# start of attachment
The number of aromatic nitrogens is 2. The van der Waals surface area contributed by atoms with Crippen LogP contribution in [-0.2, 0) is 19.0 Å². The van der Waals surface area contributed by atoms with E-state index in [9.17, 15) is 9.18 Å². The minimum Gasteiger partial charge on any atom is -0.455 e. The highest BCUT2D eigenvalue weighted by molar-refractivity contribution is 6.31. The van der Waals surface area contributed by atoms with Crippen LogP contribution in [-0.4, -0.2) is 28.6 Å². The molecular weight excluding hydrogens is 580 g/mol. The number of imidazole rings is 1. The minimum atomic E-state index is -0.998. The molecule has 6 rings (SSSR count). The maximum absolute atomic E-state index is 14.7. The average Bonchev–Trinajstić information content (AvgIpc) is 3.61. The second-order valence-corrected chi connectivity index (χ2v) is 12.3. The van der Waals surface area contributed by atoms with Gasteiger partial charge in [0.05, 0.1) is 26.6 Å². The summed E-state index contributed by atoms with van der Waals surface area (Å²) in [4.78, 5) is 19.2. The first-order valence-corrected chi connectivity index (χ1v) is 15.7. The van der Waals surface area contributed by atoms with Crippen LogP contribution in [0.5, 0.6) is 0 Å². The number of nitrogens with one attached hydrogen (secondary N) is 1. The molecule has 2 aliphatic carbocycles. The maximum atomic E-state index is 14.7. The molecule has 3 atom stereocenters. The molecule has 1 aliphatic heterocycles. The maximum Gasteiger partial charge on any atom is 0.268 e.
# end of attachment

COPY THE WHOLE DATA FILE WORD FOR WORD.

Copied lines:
The number of aromatic nitrogens is 2. The van der Waals surface area contributed by atoms with Crippen LogP contribution in [-0.2, 0) is 19.0 Å². The van der Waals surface area contributed by atoms with E-state index in [9.17, 15) is 9.18 Å². The minimum Gasteiger partial charge on any atom is -0.455 e. The highest BCUT2D eigenvalue weighted by molar-refractivity contribution is 6.31. The van der Waals surface area contributed by atoms with Crippen LogP contribution in [-0.4, -0.2) is 28.6 Å². The molecular weight excluding hydrogens is 580 g/mol. The number of imidazole rings is 1. The minimum atomic E-state index is -0.998. The molecule has 6 rings (SSSR count). The maximum absolute atomic E-state index is 14.7. The average Bonchev–Trinajstić information content (AvgIpc) is 3.61. The second-order valence-corrected chi connectivity index (χ2v) is 12.3. The van der Waals surface area contributed by atoms with Gasteiger partial charge in [0.05, 0.1) is 26.6 Å². The summed E-state index contributed by atoms with van der Waals surface area (Å²) in [4.78, 5) is 19.2. The first-order valence-corrected chi connectivity index (χ1v) is 15.7. The van der Waals surface area contributed by atoms with Crippen LogP contribution in [0.5, 0.6) is 0 Å². The number of nitrogens with one attached hydrogen (secondary N) is 1. The molecule has 2 aliphatic carbocycles. The maximum atomic E-state index is 14.7. The molecule has 3 atom stereocenters. The molecule has 1 aliphatic heterocycles. The maximum Gasteiger partial charge on any atom is 0.268 e.